The subject is warranted to bring out the most crassly insane proposals from the political class. Thus Lord Adonis, not a pretty cove by any means, wants to move the chamber to Manchester as though it were the regional office of a stationery company. No doubt Harman wants to fill its benches on a strict quota system, to include the stupid, the indolent and people who can't speak English. And Clegg of course still wants to impose his PR system upon us, despite having been slapped down when we answered this question before. This time he won't allow us to have a say. What all of them have in common is that they want the Lords to be a mirror of the party political system that has dominated the Commons - with members subject to the same central control, with the party nomenklatura having the power of nomination, with whipping and all the party constraints of the Commons. They are deaf and blind to the popular anger against these things in the lower house. These mad, purblind party creatures cannot see the world but in their own distorted image.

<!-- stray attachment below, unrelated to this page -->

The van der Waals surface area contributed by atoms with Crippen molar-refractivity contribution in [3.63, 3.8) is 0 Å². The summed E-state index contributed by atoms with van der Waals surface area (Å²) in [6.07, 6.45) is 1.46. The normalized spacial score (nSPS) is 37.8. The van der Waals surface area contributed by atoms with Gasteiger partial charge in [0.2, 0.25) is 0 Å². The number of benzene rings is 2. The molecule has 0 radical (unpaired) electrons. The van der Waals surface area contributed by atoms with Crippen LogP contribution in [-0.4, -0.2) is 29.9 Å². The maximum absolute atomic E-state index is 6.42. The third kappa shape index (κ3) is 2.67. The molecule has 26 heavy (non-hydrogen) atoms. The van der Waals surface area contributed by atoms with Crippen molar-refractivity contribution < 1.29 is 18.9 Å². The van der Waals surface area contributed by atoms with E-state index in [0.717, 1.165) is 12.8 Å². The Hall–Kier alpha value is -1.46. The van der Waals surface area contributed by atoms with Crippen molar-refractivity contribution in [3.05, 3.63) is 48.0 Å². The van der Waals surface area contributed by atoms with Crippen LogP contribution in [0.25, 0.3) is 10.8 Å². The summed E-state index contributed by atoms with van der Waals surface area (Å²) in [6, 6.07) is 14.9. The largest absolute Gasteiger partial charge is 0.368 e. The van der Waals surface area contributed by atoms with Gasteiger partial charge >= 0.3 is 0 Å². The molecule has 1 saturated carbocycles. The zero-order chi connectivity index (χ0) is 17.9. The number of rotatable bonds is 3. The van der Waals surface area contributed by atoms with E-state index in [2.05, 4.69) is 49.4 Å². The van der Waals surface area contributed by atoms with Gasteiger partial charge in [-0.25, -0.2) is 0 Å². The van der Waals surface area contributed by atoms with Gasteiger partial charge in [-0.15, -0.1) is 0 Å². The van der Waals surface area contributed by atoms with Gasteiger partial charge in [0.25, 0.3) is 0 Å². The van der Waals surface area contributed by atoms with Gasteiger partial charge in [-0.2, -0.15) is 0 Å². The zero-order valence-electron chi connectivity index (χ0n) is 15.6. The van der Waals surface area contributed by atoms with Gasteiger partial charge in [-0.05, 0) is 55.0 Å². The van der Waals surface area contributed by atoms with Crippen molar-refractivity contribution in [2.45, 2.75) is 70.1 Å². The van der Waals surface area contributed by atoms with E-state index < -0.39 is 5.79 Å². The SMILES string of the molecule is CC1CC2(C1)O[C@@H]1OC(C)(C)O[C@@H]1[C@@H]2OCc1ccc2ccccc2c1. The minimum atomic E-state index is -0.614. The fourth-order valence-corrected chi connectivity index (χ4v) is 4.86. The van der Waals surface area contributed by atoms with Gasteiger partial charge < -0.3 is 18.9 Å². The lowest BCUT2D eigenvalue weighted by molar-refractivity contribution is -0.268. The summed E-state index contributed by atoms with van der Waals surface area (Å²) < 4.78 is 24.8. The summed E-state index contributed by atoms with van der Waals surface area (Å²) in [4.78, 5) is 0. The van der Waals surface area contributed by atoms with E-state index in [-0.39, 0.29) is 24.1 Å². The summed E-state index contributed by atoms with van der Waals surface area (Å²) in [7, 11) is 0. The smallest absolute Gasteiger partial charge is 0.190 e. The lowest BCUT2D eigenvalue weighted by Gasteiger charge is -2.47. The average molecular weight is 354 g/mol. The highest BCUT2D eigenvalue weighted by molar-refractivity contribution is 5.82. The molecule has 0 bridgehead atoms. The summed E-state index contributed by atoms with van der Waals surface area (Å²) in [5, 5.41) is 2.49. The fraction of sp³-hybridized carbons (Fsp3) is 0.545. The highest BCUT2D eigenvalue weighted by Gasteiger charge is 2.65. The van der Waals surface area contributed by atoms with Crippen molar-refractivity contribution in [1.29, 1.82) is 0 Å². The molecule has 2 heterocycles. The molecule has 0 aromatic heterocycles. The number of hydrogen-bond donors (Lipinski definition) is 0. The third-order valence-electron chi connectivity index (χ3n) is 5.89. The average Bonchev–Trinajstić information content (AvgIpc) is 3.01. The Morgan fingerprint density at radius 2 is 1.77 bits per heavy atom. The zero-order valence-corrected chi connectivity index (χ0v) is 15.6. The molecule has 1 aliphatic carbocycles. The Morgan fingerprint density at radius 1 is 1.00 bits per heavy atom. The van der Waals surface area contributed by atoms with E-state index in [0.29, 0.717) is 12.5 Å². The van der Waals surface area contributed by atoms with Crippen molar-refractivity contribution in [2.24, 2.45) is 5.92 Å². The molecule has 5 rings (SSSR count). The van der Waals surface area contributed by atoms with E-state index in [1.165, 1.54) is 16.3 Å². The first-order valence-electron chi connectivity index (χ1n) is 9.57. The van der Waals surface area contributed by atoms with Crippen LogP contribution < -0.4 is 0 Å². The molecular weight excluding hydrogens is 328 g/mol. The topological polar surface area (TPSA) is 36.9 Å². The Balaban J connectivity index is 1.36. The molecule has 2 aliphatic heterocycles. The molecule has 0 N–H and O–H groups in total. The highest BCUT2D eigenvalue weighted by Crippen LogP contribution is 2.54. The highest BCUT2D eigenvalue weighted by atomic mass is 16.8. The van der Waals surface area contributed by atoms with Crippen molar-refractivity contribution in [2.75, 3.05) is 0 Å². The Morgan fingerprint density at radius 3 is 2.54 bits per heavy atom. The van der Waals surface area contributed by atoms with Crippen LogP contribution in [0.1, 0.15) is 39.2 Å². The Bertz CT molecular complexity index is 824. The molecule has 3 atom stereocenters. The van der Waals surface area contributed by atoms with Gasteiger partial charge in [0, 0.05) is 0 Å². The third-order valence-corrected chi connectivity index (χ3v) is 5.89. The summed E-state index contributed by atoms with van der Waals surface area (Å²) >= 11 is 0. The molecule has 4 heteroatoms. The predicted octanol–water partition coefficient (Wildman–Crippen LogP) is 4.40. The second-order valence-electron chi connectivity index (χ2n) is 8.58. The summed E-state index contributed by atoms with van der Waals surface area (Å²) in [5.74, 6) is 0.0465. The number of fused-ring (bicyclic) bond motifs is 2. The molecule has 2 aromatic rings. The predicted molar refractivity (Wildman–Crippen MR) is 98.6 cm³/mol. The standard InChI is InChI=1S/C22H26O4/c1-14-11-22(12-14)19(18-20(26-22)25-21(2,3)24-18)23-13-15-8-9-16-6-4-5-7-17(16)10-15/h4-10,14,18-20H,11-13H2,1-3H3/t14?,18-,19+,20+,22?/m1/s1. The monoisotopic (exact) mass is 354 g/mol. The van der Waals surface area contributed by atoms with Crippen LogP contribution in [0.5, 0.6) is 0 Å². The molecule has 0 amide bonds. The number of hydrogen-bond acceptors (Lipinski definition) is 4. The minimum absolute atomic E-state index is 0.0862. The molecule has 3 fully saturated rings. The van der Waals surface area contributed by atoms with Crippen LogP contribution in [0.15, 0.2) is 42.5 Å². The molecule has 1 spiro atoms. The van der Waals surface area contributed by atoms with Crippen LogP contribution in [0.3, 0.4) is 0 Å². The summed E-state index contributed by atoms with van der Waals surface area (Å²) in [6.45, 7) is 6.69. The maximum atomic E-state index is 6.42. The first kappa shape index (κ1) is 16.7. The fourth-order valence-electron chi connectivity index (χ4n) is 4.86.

Like fantasy Bavarian princelings they are arguing about the design of the braid on the army's uniforms whilst ignoring logistics, training, force composition and battle order. The Lords is not a true second chamber. It has evolved a necessary expertise in revising poorly drafted legislation coming from the Commons and in cooling the passions for instant effect, allowing the Commons a second chance to consider measures in less excited mood. Both of these things it does very well, with peers of all parties and many crossbenchers owing little or no obedience to party central office. Its failures, criminals, time-wasters, those too obtuse to be useful, drunks and spongers are almost universally political life peers, the detritus of the old party system washed up on the shore of the Lords. And they imagine we want more?